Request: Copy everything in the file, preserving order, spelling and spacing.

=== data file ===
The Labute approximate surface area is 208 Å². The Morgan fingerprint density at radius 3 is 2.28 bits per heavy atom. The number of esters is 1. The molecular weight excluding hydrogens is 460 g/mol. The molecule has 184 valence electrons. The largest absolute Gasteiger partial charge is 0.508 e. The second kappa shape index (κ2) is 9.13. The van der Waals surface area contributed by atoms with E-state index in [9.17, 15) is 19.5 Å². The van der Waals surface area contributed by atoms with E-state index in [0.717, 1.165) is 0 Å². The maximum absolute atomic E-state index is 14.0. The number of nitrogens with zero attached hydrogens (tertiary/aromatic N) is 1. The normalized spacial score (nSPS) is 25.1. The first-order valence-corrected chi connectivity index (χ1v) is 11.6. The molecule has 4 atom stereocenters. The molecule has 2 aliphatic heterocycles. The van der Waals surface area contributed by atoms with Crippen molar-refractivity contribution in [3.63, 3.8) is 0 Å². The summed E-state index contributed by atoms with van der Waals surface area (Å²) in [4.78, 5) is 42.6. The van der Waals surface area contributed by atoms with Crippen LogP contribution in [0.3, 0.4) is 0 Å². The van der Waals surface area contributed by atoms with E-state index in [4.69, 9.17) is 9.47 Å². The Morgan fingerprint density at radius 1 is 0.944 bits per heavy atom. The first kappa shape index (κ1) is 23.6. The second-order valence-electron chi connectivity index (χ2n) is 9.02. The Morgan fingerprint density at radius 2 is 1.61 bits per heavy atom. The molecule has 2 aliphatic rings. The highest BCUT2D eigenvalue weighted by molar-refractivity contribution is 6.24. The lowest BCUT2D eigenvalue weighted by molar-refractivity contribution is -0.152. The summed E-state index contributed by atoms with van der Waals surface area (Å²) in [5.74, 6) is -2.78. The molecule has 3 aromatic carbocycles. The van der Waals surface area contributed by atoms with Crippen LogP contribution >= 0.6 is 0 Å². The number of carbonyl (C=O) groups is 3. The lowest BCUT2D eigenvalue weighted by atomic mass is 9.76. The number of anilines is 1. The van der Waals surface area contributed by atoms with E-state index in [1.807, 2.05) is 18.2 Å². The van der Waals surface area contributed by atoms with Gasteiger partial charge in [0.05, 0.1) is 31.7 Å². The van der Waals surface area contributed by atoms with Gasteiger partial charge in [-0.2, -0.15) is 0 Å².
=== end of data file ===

The Labute approximate surface area is 208 Å². The Morgan fingerprint density at radius 3 is 2.28 bits per heavy atom. The number of esters is 1. The molecular weight excluding hydrogens is 460 g/mol. The molecule has 184 valence electrons. The largest absolute Gasteiger partial charge is 0.508 e. The second kappa shape index (κ2) is 9.13. The van der Waals surface area contributed by atoms with E-state index in [9.17, 15) is 19.5 Å². The van der Waals surface area contributed by atoms with E-state index in [0.717, 1.165) is 0 Å². The maximum absolute atomic E-state index is 14.0. The number of nitrogens with zero attached hydrogens (tertiary/aromatic N) is 1. The normalized spacial score (nSPS) is 25.1. The first-order valence-corrected chi connectivity index (χ1v) is 11.6. The molecule has 4 atom stereocenters. The molecule has 2 aliphatic heterocycles. The van der Waals surface area contributed by atoms with Crippen molar-refractivity contribution in [3.63, 3.8) is 0 Å². The summed E-state index contributed by atoms with van der Waals surface area (Å²) in [4.78, 5) is 42.6. The van der Waals surface area contributed by atoms with Crippen LogP contribution in [0.3, 0.4) is 0 Å². The van der Waals surface area contributed by atoms with E-state index in [4.69, 9.17) is 9.47 Å². The Morgan fingerprint density at radius 1 is 0.944 bits per heavy atom. The first kappa shape index (κ1) is 23.6. The second-order valence-electron chi connectivity index (χ2n) is 9.02. The Morgan fingerprint density at radius 2 is 1.61 bits per heavy atom. The molecule has 2 aliphatic rings. The highest BCUT2D eigenvalue weighted by molar-refractivity contribution is 6.24. The lowest BCUT2D eigenvalue weighted by molar-refractivity contribution is -0.152. The summed E-state index contributed by atoms with van der Waals surface area (Å²) in [5.74, 6) is -2.78. The molecule has 3 aromatic carbocycles. The van der Waals surface area contributed by atoms with Crippen LogP contribution >= 0.6 is 0 Å². The number of carbonyl (C=O) groups is 3. The lowest BCUT2D eigenvalue weighted by atomic mass is 9.76. The number of anilines is 1. The van der Waals surface area contributed by atoms with E-state index in [1.807, 2.05) is 18.2 Å². The van der Waals surface area contributed by atoms with Gasteiger partial charge in [0.05, 0.1) is 31.7 Å². The van der Waals surface area contributed by atoms with Gasteiger partial charge in [-0.2, -0.15) is 0 Å².